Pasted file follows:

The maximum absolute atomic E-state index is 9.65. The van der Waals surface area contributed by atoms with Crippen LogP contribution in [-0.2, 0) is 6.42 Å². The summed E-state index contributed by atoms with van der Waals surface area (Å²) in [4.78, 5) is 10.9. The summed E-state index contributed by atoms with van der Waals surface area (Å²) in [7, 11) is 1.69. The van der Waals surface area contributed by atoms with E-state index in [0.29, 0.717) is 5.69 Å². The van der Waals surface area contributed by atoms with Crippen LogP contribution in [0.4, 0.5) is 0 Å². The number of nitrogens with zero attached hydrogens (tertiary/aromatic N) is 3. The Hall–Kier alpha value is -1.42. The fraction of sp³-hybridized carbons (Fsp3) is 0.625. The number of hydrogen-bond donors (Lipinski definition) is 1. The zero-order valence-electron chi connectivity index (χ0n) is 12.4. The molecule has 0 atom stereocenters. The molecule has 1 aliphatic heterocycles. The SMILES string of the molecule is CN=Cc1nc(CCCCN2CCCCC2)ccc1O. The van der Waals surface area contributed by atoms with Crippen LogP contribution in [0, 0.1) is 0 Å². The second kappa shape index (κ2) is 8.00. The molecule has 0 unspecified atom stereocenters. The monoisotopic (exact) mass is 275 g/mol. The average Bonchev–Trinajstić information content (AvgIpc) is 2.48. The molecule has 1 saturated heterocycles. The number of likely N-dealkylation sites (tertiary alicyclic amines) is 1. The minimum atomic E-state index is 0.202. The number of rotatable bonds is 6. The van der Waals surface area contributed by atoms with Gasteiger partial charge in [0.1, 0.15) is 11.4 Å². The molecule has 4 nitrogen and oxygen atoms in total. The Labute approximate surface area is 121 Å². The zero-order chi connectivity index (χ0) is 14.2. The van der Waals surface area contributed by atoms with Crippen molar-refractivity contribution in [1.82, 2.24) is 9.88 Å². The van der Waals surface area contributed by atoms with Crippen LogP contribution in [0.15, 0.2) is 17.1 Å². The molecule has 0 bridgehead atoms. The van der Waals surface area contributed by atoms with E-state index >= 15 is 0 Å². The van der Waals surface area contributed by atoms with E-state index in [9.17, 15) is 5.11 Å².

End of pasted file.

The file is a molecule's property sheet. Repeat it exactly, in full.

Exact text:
The maximum absolute atomic E-state index is 9.65. The van der Waals surface area contributed by atoms with Crippen LogP contribution in [-0.2, 0) is 6.42 Å². The summed E-state index contributed by atoms with van der Waals surface area (Å²) in [4.78, 5) is 10.9. The summed E-state index contributed by atoms with van der Waals surface area (Å²) in [7, 11) is 1.69. The van der Waals surface area contributed by atoms with E-state index in [0.29, 0.717) is 5.69 Å². The van der Waals surface area contributed by atoms with Crippen LogP contribution in [0.4, 0.5) is 0 Å². The number of nitrogens with zero attached hydrogens (tertiary/aromatic N) is 3. The Hall–Kier alpha value is -1.42. The fraction of sp³-hybridized carbons (Fsp3) is 0.625. The number of hydrogen-bond donors (Lipinski definition) is 1. The zero-order valence-electron chi connectivity index (χ0n) is 12.4. The molecule has 0 atom stereocenters. The molecule has 1 aliphatic heterocycles. The SMILES string of the molecule is CN=Cc1nc(CCCCN2CCCCC2)ccc1O. The van der Waals surface area contributed by atoms with Crippen LogP contribution in [0, 0.1) is 0 Å². The second kappa shape index (κ2) is 8.00. The molecule has 0 unspecified atom stereocenters. The monoisotopic (exact) mass is 275 g/mol. The average Bonchev–Trinajstić information content (AvgIpc) is 2.48. The molecule has 1 saturated heterocycles. The number of likely N-dealkylation sites (tertiary alicyclic amines) is 1. The minimum atomic E-state index is 0.202. The number of rotatable bonds is 6. The van der Waals surface area contributed by atoms with Gasteiger partial charge in [0.1, 0.15) is 11.4 Å². The molecule has 4 nitrogen and oxygen atoms in total. The Labute approximate surface area is 121 Å². The zero-order chi connectivity index (χ0) is 14.2. The van der Waals surface area contributed by atoms with Crippen molar-refractivity contribution in [1.82, 2.24) is 9.88 Å². The van der Waals surface area contributed by atoms with Crippen LogP contribution in [0.15, 0.2) is 17.1 Å². The molecule has 0 bridgehead atoms. The van der Waals surface area contributed by atoms with E-state index >= 15 is 0 Å². The van der Waals surface area contributed by atoms with E-state index in [9.17, 15) is 5.11 Å².